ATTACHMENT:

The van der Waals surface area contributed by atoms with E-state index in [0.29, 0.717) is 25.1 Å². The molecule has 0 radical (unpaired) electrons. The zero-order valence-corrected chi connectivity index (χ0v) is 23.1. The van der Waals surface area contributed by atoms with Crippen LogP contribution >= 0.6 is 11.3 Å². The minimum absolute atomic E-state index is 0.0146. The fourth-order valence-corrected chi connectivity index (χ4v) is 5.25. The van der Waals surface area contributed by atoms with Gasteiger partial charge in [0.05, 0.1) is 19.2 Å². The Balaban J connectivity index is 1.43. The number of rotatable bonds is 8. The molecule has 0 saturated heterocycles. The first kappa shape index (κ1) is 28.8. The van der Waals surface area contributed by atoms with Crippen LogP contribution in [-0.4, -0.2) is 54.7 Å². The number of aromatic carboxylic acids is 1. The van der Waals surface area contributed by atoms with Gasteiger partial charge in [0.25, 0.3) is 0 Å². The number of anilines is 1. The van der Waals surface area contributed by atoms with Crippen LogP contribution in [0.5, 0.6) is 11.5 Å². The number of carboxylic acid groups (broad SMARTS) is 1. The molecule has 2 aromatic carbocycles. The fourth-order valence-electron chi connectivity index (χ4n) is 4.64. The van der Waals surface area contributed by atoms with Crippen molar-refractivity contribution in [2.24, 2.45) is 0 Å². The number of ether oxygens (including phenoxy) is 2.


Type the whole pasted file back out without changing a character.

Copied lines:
The van der Waals surface area contributed by atoms with E-state index in [0.29, 0.717) is 25.1 Å². The molecule has 0 radical (unpaired) electrons. The zero-order valence-corrected chi connectivity index (χ0v) is 23.1. The van der Waals surface area contributed by atoms with Crippen LogP contribution >= 0.6 is 11.3 Å². The minimum absolute atomic E-state index is 0.0146. The fourth-order valence-corrected chi connectivity index (χ4v) is 5.25. The van der Waals surface area contributed by atoms with Gasteiger partial charge in [0.05, 0.1) is 19.2 Å². The Balaban J connectivity index is 1.43. The number of rotatable bonds is 8. The molecule has 0 saturated heterocycles. The first kappa shape index (κ1) is 28.8. The van der Waals surface area contributed by atoms with Crippen LogP contribution in [-0.4, -0.2) is 54.7 Å². The number of aromatic carboxylic acids is 1. The van der Waals surface area contributed by atoms with Gasteiger partial charge in [0.25, 0.3) is 0 Å². The number of anilines is 1. The van der Waals surface area contributed by atoms with Crippen LogP contribution in [0.5, 0.6) is 11.5 Å². The number of carboxylic acid groups (broad SMARTS) is 1. The molecule has 2 aromatic carbocycles. The fourth-order valence-electron chi connectivity index (χ4n) is 4.64. The van der Waals surface area contributed by atoms with Crippen molar-refractivity contribution in [2.24, 2.45) is 0 Å². The number of ether oxygens (including phenoxy) is 2.